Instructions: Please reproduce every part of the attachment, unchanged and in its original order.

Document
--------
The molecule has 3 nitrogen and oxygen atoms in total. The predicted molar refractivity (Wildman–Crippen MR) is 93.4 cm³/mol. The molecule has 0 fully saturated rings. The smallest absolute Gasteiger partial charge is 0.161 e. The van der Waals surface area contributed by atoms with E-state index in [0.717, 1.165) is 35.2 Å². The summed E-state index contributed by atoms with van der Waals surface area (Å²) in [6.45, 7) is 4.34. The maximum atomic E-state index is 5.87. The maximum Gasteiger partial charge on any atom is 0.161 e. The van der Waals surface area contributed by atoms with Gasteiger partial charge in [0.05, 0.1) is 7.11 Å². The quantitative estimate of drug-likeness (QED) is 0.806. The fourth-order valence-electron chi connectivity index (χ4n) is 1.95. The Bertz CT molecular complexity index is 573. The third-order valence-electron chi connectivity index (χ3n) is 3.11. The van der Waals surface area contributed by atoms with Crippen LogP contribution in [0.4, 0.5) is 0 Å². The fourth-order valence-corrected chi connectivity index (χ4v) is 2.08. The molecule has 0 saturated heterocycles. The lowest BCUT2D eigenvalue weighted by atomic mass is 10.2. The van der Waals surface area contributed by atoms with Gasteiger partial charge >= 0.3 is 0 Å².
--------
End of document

The molecule has 3 nitrogen and oxygen atoms in total. The predicted molar refractivity (Wildman–Crippen MR) is 93.4 cm³/mol. The molecule has 0 fully saturated rings. The smallest absolute Gasteiger partial charge is 0.161 e. The van der Waals surface area contributed by atoms with E-state index in [0.717, 1.165) is 35.2 Å². The summed E-state index contributed by atoms with van der Waals surface area (Å²) in [6.45, 7) is 4.34. The maximum atomic E-state index is 5.87. The maximum Gasteiger partial charge on any atom is 0.161 e. The van der Waals surface area contributed by atoms with Gasteiger partial charge in [0.05, 0.1) is 7.11 Å². The quantitative estimate of drug-likeness (QED) is 0.806. The fourth-order valence-electron chi connectivity index (χ4n) is 1.95. The Bertz CT molecular complexity index is 573. The third-order valence-electron chi connectivity index (χ3n) is 3.11. The van der Waals surface area contributed by atoms with Crippen LogP contribution in [0.4, 0.5) is 0 Å². The fourth-order valence-corrected chi connectivity index (χ4v) is 2.08. The molecule has 0 saturated heterocycles. The lowest BCUT2D eigenvalue weighted by atomic mass is 10.2. The van der Waals surface area contributed by atoms with Gasteiger partial charge >= 0.3 is 0 Å².